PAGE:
NORTH AFRICA ––Amnesty International has condemned the authorities in Algeria for the arrest and deportation of thousands of migrants.
The international rights group have confirmed that the Algerian authorities have arrested and deported more than 2,500 sub-Saharan Africans to Niger and Mali in the past month.
Amnesty International described the Algerian action as “arbitrary arrests” and “illegal” mass expulsions. The sub-Sahara African migrants were detained in the Algiers area and Blida, 50 kilometers (30 miles) to the southwest.
They were subsequently placed on buses and taken 2,000 kilometers south to Tamanrasset, according to the rights group.
Amnesty International added that the migrants were then “abandoned” on the Nigerian side of the border between the two countries.
The international rights also confirmed that at least 100 other migrants who were dropped on the Algerian side of the border had to walk for six hours in the desert.
The human rights group released said many other nationals were also deported through the border with Mali, putting them in grave danger with extremism.
Amnesty accused the Algeria authorities of “ethnically profiling” migrants and failing to check if they had official permission to stay in the country.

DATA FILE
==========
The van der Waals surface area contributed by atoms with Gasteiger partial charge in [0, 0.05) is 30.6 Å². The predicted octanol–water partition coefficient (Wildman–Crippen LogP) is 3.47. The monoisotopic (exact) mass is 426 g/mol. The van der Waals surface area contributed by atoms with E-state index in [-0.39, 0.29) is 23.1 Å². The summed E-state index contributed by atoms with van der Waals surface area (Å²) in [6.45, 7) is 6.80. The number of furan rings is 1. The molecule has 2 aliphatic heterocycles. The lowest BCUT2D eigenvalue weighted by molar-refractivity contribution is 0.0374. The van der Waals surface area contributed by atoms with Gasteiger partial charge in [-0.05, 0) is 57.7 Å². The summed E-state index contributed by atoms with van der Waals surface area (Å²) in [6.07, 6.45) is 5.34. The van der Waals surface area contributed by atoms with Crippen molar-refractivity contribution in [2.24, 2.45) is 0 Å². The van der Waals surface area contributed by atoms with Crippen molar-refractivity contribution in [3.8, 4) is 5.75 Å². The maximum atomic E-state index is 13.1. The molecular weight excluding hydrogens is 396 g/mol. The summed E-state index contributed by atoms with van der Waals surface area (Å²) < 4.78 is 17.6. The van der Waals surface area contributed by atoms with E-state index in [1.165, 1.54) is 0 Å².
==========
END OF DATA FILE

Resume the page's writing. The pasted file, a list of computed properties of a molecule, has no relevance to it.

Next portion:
According to the rights group, some of those deported since September 22 had valid visas, and that the deportations “did not respect the guarantees of due process”.
Amnesty’s North Africa research director, Heba Morayef, said Algeria “must urgently put an end to these illegal arrests and expulsions.”
The group said those deported, from various sub-Saharan African countries, included 300 minors — some of them unaccompanied.
Several research-based NGOs say about 100,000 Sub-Saharan Africans live in Algeria, many in uncertain circumstances.
In September this year, Algeria expelled 1,000 undocumented Nigerien citizens.
The incumbent Algerian prime minister, Ahmed Ouyahia, has accused “illegal aliens” of bringing “crime, drugs and other plagues” to the country.